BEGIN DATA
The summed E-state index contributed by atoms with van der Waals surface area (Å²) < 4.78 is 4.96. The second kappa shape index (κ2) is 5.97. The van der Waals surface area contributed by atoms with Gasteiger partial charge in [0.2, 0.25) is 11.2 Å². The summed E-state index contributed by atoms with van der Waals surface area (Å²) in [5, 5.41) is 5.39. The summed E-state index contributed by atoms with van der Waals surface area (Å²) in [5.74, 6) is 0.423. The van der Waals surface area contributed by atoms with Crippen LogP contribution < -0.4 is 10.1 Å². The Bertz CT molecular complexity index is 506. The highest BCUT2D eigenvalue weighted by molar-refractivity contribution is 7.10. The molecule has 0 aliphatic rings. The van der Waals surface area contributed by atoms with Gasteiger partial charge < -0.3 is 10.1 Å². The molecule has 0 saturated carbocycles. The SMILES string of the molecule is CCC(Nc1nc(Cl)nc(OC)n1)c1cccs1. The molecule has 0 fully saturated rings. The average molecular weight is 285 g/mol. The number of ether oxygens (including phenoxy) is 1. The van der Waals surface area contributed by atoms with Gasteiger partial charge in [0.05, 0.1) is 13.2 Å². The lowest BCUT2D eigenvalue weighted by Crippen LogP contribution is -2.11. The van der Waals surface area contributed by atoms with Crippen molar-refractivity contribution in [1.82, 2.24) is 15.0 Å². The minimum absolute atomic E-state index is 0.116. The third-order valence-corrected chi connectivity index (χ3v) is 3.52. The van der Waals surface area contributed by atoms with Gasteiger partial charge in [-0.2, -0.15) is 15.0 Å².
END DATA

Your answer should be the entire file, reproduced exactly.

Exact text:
The summed E-state index contributed by atoms with van der Waals surface area (Å²) < 4.78 is 4.96. The second kappa shape index (κ2) is 5.97. The van der Waals surface area contributed by atoms with Gasteiger partial charge in [0.2, 0.25) is 11.2 Å². The summed E-state index contributed by atoms with van der Waals surface area (Å²) in [5, 5.41) is 5.39. The summed E-state index contributed by atoms with van der Waals surface area (Å²) in [5.74, 6) is 0.423. The van der Waals surface area contributed by atoms with Crippen LogP contribution < -0.4 is 10.1 Å². The Bertz CT molecular complexity index is 506. The highest BCUT2D eigenvalue weighted by molar-refractivity contribution is 7.10. The molecule has 0 aliphatic rings. The van der Waals surface area contributed by atoms with Gasteiger partial charge < -0.3 is 10.1 Å². The molecule has 0 saturated carbocycles. The SMILES string of the molecule is CCC(Nc1nc(Cl)nc(OC)n1)c1cccs1. The molecule has 0 fully saturated rings. The average molecular weight is 285 g/mol. The number of ether oxygens (including phenoxy) is 1. The van der Waals surface area contributed by atoms with Gasteiger partial charge in [0.05, 0.1) is 13.2 Å². The lowest BCUT2D eigenvalue weighted by Crippen LogP contribution is -2.11. The van der Waals surface area contributed by atoms with Crippen molar-refractivity contribution in [1.82, 2.24) is 15.0 Å². The minimum absolute atomic E-state index is 0.116. The third-order valence-corrected chi connectivity index (χ3v) is 3.52. The van der Waals surface area contributed by atoms with Gasteiger partial charge in [-0.2, -0.15) is 15.0 Å².